James Lucien Freed After 27 Years in Prison on Wrongful Conviction Tied to Police Coverup

James Lucien is exonerated Tuesday after spending 27 years in prison on wrongful convictions of murder and armed robbery that have been tied to a police coverup.

Lucien, 48, had been sentenced to a life sentence for the 1994 murder of Ryan Edwards, 23, who was shot, according to WCVB-TV. Judge Robert Ullman exonerated Lucien in Suffolk County Superior Court.

The Suffolk County District Attorney's Office said Detective John Brazil, a former Boston police officer who charged Lucien with the murder, was in a corruption scheme from 1990 to 1996, where officers plotted to file false warrant applications to lie, rob, and steal from drug dealers, according to WHDH. They also stole cash that was for drug trade proceeds and kept it for themselves.

Brazil cooperated in a federal investigation and testified against Kenneth Acerra and Walter Robinson, fellow Boston police detectives who both pleaded guilty, the DA's office reported. In exchange for his testimony, Brazil received immunity, serving no time. As of now, he is receiving a pension.

"The person to blame is the lead detective in this case. Detective Brazil. If he had been honest and if he had done his job correctly, we would not be here," Ullman said, WHDH reported.

Dennis Toomey, Lucien's defense attorney, had said due to an improper police investigation, his client's charges should be cleared.

"The heart of our appellate argument here is that the jury simply did not hear evidence they could have used to acquit Mr. Lucien, so he didn't get due process," Toomey said.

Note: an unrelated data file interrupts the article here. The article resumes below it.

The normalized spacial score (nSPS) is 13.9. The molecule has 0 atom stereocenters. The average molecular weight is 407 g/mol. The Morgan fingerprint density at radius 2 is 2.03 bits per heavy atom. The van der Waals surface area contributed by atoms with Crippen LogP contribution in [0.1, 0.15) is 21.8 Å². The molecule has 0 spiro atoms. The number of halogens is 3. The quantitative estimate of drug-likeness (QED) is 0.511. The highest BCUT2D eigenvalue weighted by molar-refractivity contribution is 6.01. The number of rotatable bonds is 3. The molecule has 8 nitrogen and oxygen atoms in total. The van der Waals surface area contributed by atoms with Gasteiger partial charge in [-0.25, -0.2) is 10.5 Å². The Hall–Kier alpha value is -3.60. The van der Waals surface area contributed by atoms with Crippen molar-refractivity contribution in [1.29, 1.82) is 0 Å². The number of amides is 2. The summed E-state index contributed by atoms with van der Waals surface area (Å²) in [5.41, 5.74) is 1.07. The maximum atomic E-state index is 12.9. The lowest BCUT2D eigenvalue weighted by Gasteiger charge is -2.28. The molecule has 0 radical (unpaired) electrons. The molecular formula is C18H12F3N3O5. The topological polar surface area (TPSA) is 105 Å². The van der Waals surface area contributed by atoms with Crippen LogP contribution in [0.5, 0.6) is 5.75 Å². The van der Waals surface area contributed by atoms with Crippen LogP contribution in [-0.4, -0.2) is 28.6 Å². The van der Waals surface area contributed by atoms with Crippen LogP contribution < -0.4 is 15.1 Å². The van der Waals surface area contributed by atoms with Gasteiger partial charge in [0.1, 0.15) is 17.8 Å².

"Almost everywhere we look in this case, there are serious problems," said Special Suffolk Assistant District Attorney Jeanne Kempthorne amid the hearing.

"The fact is when they didn't investigate properly, men and women get wrongfully convicted," Toomey said, according to WHDH. "So it's scary to think about. I think there probably is more."

Corruption Scheme, Boston Police, Exoneration, James Lucien
John Brazil, Kenneth Acerra, and Walter Robinson were involved in a corruption scheme from 1990 to 1996 as Boston police officers. In this photo, police officers in riot gear stand guard during a pro-police and Trump rally outside the State House in Boston, Massachusetts, on June 27, 2020. Joseph Prezioso/AFP via Getty Images

"I feel good because I'm with my family now," Lucien said Tuesday. "I've been waiting a whole 27 years for this, and now I have the opportunity to be free."

Edwards' family members opposed Lucien's release.

"I think it's horrible," said Dionne Richards, Edwards' sister. "Now he's free and there's nobody to help our family, and my brother's murder goes as another unsolved murder."

Ullman urged Edwards' family not to blame Lucien, but instead Brazil, who lied and tampered with evidence.

"It's clear to me that justice may not have been done as to the murder and armed robbery charges," the judge said.

The Associated Press contributed to this report.